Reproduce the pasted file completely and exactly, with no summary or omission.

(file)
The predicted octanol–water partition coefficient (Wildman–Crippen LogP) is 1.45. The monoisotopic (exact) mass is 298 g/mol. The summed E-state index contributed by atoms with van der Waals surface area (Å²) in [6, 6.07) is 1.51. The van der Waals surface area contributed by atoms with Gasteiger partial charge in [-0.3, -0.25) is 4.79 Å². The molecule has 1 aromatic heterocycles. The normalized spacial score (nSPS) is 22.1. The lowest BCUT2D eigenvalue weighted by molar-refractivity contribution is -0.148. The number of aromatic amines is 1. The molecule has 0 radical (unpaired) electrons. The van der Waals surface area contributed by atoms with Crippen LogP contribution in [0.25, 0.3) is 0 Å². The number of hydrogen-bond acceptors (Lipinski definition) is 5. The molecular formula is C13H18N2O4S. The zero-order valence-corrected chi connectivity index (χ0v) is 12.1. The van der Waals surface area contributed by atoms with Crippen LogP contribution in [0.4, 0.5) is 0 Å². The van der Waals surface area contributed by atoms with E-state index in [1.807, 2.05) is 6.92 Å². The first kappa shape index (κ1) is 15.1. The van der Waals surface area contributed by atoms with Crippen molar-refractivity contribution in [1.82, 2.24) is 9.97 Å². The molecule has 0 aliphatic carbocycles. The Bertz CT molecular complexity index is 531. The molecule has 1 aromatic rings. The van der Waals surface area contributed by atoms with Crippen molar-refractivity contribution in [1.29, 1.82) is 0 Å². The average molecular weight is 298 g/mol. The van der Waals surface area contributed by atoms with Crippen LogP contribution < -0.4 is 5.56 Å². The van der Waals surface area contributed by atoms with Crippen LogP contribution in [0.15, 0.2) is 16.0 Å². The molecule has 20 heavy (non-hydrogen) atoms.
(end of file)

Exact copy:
The predicted octanol–water partition coefficient (Wildman–Crippen LogP) is 1.45. The monoisotopic (exact) mass is 298 g/mol. The summed E-state index contributed by atoms with van der Waals surface area (Å²) in [6, 6.07) is 1.51. The van der Waals surface area contributed by atoms with Gasteiger partial charge in [-0.3, -0.25) is 4.79 Å². The molecule has 1 aromatic heterocycles. The normalized spacial score (nSPS) is 22.1. The lowest BCUT2D eigenvalue weighted by molar-refractivity contribution is -0.148. The number of aromatic amines is 1. The molecule has 0 radical (unpaired) electrons. The van der Waals surface area contributed by atoms with Crippen LogP contribution in [0.25, 0.3) is 0 Å². The number of hydrogen-bond acceptors (Lipinski definition) is 5. The molecular formula is C13H18N2O4S. The zero-order valence-corrected chi connectivity index (χ0v) is 12.1. The van der Waals surface area contributed by atoms with Crippen LogP contribution in [0.4, 0.5) is 0 Å². The van der Waals surface area contributed by atoms with E-state index in [1.807, 2.05) is 6.92 Å². The first kappa shape index (κ1) is 15.1. The van der Waals surface area contributed by atoms with Crippen molar-refractivity contribution in [1.82, 2.24) is 9.97 Å². The molecule has 0 aliphatic carbocycles. The Bertz CT molecular complexity index is 531. The molecule has 1 aromatic rings. The van der Waals surface area contributed by atoms with Crippen molar-refractivity contribution in [1.29, 1.82) is 0 Å². The average molecular weight is 298 g/mol. The van der Waals surface area contributed by atoms with Crippen LogP contribution < -0.4 is 5.56 Å². The van der Waals surface area contributed by atoms with Crippen LogP contribution in [0.15, 0.2) is 16.0 Å². The molecule has 20 heavy (non-hydrogen) atoms.